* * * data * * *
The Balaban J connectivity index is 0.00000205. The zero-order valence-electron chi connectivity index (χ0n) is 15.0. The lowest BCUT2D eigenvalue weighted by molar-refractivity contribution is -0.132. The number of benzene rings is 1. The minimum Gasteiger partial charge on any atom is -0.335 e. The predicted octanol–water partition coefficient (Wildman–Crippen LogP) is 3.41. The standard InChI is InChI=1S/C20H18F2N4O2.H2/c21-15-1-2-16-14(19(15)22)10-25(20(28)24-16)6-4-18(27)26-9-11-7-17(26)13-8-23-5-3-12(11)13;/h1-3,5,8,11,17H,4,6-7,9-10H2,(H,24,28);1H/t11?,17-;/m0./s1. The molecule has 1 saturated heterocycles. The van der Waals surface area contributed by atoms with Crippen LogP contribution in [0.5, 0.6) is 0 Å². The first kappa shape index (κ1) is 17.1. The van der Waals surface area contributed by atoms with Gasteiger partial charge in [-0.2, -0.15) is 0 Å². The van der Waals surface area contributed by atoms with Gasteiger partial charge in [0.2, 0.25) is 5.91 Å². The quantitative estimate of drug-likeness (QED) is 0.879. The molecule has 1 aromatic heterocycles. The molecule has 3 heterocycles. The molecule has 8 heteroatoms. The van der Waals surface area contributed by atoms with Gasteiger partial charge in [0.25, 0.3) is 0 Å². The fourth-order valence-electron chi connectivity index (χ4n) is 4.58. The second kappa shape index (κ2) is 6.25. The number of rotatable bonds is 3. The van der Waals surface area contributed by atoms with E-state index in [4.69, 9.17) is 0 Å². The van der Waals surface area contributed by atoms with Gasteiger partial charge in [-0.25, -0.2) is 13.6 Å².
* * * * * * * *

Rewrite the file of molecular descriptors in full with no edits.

The Balaban J connectivity index is 0.00000205. The zero-order valence-electron chi connectivity index (χ0n) is 15.0. The lowest BCUT2D eigenvalue weighted by molar-refractivity contribution is -0.132. The number of benzene rings is 1. The minimum Gasteiger partial charge on any atom is -0.335 e. The predicted octanol–water partition coefficient (Wildman–Crippen LogP) is 3.41. The standard InChI is InChI=1S/C20H18F2N4O2.H2/c21-15-1-2-16-14(19(15)22)10-25(20(28)24-16)6-4-18(27)26-9-11-7-17(26)13-8-23-5-3-12(11)13;/h1-3,5,8,11,17H,4,6-7,9-10H2,(H,24,28);1H/t11?,17-;/m0./s1. The molecule has 1 saturated heterocycles. The van der Waals surface area contributed by atoms with Crippen LogP contribution in [0.5, 0.6) is 0 Å². The first kappa shape index (κ1) is 17.1. The van der Waals surface area contributed by atoms with Gasteiger partial charge in [-0.2, -0.15) is 0 Å². The van der Waals surface area contributed by atoms with Gasteiger partial charge in [0.2, 0.25) is 5.91 Å². The quantitative estimate of drug-likeness (QED) is 0.879. The molecule has 1 aromatic heterocycles. The molecule has 3 heterocycles. The molecule has 8 heteroatoms. The van der Waals surface area contributed by atoms with Gasteiger partial charge in [0.25, 0.3) is 0 Å². The fourth-order valence-electron chi connectivity index (χ4n) is 4.58. The second kappa shape index (κ2) is 6.25. The number of rotatable bonds is 3. The van der Waals surface area contributed by atoms with E-state index in [4.69, 9.17) is 0 Å². The van der Waals surface area contributed by atoms with Gasteiger partial charge in [-0.25, -0.2) is 13.6 Å².